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No Added Cancer Risk with Rheumatoid Arthritis Drugs

Treatment with a TNF inhibitor, tocilizumab, abatacept, or rituximab does not seem to result in more malignant neoplasms.

The overall risk of cancer in patients with rheumatoid arthritis who are initiating tumor necrosis factor (TNF) inhibitors as first or second biological disease-modifying antirheumatic drug (bDMARD) therapy, tocilizumab, abatacept, or rituximab does not differ substantially from that in biologic drug–naive, conventional synthetic DMARD (csDMARD)–treated patients with the disease.

However, altered risks for specific cancer types, or those with longer latency, cannot be excluded.

Considering the widespread use of biological immunomodulators to treat chronic inflammatory conditions and the concern that immunomodulation may alter cancer risk and progression, researchers at the Karolinska Institutet and Karolinska University Hospital in Stockholm conducted a national register–based prospective cohort study to assess the risk of incident malignant neoplasms in patients with rheumatoid arthritis treated with bDMARDs.

Five outcomes were assessed separately: (1) a first invasive solid or hematologic malignant neoplasm, excluding nonmelanoma skin cancer (NMSC); (2) a first invasive solid malignant neoplasm, excluding NMSC; (3) a first invasive hematologic malignant neoplasm; (4) a first invasive squamous cell skin cancer; and (5) a first invasive melanoma.

A total of 15,129 initiations of a TNF inhibitor as the first or second bDMARD were identified, along with 7405 initiations of other bDMARDs and 46,610 csDMARD users. The observed numbers of events (crude incidence per 100,000 person-years) for a first invasive solid or hematologic malignant neoplasm were 50 (959) for tocilizumab, 61 (1026) for abatacept, 141 (1074) for rituximab, 478 (978) for initiators of a TNF inhibitor as first bDMARD, and 169 (917) for a TNF inhibitor as second bDMARD.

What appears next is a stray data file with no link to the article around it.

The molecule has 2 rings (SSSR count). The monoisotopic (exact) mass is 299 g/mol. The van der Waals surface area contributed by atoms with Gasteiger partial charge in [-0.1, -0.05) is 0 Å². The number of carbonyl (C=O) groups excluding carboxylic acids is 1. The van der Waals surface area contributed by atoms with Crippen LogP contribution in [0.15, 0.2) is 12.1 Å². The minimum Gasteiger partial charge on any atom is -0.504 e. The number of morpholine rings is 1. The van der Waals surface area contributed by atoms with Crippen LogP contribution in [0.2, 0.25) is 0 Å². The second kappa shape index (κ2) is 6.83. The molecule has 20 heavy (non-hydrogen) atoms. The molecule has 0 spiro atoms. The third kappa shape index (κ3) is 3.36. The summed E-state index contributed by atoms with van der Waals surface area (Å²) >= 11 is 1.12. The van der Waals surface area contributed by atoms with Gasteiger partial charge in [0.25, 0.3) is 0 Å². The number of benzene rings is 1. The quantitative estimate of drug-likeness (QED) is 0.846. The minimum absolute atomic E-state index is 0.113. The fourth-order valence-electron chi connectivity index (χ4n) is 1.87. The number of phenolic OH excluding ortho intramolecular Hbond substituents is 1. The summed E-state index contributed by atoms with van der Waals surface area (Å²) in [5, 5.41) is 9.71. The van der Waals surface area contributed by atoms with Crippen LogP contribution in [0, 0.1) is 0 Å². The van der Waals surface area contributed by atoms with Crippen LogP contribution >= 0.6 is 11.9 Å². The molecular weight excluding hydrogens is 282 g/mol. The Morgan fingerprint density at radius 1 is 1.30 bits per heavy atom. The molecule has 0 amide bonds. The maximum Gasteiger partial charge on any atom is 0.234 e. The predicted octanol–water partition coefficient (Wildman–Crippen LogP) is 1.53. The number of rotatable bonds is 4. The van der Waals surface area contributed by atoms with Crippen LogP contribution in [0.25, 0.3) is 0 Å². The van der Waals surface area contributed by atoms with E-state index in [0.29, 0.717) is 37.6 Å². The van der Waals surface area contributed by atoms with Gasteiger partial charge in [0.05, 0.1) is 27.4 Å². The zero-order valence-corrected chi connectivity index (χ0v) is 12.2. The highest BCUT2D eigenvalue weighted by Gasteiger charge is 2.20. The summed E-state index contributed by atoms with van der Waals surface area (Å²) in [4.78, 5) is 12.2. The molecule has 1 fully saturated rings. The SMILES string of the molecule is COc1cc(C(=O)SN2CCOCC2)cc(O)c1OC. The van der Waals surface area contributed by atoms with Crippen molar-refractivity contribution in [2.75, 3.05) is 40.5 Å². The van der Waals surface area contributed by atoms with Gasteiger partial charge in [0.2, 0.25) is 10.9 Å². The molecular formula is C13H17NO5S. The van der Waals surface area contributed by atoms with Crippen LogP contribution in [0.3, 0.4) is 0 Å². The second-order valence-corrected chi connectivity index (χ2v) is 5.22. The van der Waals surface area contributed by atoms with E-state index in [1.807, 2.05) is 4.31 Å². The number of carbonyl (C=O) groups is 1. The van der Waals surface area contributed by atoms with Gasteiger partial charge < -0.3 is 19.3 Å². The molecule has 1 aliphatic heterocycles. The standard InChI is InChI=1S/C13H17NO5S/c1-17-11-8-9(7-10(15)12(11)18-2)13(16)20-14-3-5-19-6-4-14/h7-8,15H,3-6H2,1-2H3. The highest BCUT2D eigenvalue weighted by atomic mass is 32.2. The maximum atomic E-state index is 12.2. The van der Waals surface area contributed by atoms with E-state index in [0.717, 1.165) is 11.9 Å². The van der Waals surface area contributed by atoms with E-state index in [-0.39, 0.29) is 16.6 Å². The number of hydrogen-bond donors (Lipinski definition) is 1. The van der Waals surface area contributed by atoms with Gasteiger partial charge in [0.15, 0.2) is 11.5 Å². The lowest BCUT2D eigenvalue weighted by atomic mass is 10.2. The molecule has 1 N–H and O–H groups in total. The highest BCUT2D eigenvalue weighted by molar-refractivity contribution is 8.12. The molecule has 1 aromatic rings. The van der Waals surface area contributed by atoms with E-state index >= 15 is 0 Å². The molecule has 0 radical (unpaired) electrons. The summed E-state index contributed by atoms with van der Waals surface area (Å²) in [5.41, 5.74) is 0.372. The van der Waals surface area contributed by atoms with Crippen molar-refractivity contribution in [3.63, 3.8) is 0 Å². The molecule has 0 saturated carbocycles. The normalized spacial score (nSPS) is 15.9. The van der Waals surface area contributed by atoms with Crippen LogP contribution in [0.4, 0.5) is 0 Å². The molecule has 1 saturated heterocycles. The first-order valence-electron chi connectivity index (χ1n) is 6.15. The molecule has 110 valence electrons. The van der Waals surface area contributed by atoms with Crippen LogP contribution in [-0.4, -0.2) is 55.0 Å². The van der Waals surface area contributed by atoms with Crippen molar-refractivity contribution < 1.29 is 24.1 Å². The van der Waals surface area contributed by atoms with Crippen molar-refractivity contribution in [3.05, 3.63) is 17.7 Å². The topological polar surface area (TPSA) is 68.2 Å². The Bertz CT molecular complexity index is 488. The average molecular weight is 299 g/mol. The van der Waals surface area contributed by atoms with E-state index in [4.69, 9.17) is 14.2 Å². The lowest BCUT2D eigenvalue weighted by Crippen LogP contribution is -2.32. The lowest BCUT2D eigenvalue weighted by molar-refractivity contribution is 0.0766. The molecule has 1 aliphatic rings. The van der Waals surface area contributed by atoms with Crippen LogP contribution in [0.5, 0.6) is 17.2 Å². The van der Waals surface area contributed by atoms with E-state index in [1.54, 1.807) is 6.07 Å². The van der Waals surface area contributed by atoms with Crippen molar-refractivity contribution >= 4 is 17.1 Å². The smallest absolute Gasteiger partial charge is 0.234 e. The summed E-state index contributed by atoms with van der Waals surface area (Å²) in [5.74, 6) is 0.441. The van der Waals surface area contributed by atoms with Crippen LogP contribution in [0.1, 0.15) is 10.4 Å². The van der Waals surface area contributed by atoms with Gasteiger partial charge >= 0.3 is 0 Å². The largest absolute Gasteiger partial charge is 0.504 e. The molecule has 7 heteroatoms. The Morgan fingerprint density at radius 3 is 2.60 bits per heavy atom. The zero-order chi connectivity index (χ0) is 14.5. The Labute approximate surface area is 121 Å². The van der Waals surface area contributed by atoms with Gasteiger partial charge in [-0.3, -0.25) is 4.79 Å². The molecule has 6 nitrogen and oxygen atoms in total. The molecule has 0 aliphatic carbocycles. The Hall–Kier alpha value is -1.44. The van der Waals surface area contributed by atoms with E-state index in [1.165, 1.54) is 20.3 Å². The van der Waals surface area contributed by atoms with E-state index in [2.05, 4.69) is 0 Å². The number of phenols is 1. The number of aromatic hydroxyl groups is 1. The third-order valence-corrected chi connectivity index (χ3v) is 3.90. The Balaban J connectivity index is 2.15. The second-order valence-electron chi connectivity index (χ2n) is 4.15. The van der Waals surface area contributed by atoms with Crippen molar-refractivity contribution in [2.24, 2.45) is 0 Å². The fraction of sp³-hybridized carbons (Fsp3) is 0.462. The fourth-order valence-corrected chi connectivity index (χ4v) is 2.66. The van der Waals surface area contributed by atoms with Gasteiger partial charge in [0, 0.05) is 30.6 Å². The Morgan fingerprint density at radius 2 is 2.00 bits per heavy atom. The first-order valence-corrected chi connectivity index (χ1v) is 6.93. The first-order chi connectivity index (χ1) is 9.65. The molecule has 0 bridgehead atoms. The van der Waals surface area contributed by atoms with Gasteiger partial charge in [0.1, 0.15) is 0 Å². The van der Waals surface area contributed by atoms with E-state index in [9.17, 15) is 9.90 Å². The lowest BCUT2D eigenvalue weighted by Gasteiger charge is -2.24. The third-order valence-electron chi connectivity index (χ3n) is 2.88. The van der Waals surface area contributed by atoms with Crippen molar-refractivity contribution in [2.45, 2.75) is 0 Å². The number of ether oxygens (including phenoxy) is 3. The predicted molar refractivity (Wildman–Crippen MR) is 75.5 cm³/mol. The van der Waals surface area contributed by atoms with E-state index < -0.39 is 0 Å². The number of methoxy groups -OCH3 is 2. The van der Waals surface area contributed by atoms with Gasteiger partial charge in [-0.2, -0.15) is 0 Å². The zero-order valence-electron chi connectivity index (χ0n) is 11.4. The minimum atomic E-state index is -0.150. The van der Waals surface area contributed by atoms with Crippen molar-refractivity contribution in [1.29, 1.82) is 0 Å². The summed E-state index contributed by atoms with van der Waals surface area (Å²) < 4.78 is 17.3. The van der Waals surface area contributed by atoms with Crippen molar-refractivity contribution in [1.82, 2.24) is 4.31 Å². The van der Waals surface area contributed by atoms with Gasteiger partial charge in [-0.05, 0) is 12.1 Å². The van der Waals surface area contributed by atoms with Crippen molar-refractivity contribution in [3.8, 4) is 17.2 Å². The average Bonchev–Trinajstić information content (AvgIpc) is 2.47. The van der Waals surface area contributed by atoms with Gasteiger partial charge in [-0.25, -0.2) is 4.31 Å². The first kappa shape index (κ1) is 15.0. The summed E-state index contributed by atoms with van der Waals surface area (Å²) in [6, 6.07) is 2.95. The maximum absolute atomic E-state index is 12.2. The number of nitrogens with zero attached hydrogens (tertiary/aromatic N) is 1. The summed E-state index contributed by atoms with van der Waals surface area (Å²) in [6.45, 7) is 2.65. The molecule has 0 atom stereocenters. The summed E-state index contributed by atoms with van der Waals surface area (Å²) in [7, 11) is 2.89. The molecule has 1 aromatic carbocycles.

There were no statistically significant differences between initiators of a first or second TNF inhibitor, or other bDMARDs, and bDMARD-naive rheumatoid arthritis for any of 25 drug- and outcome-specific comparisons, except for abatacept and an increased risk of squamous cell skin cancer.

Based on 17 events of squamous cell skin cancer in the abatacept cohort, an increased risk vs csDMARD was observed.

There was no increased risk of malignant neoplasms overall and no increase in risk among patients starting a TNF inhibitor as second bDMARD.

The authors concluded that treatment with a TNF inhibitor as first or second bDMARD, tocilizumab, abatacept, or rituximab does not seem to increase the total occurrence of malignant neoplasms. But they cautioned, “While mostly reassuring, our findings do not preclude the existence of increased risks for site-specific cancers or risks that require longer time to become manifest.”

The researchers published their findings online September 18, 2017 on JAMA Internal Medicine.


Wadstrom H, Frisell T, Askling J, for the Anti-Rheumatic Therapy in Sweden (ARTIS) Study Group. “Malignant Neoplasms in Patients With Rheumatoid Arthritis Treated With Tumor Necrosis Factor Inhibitors, Tocilizumab, Abatacept, or Rituximab in Clinical Practice: A Nationwide Cohort Study From Sweden.” JAMA Intern Med. Published online September 18, 2017. doi:10.1001/jamainternmed.2017.4332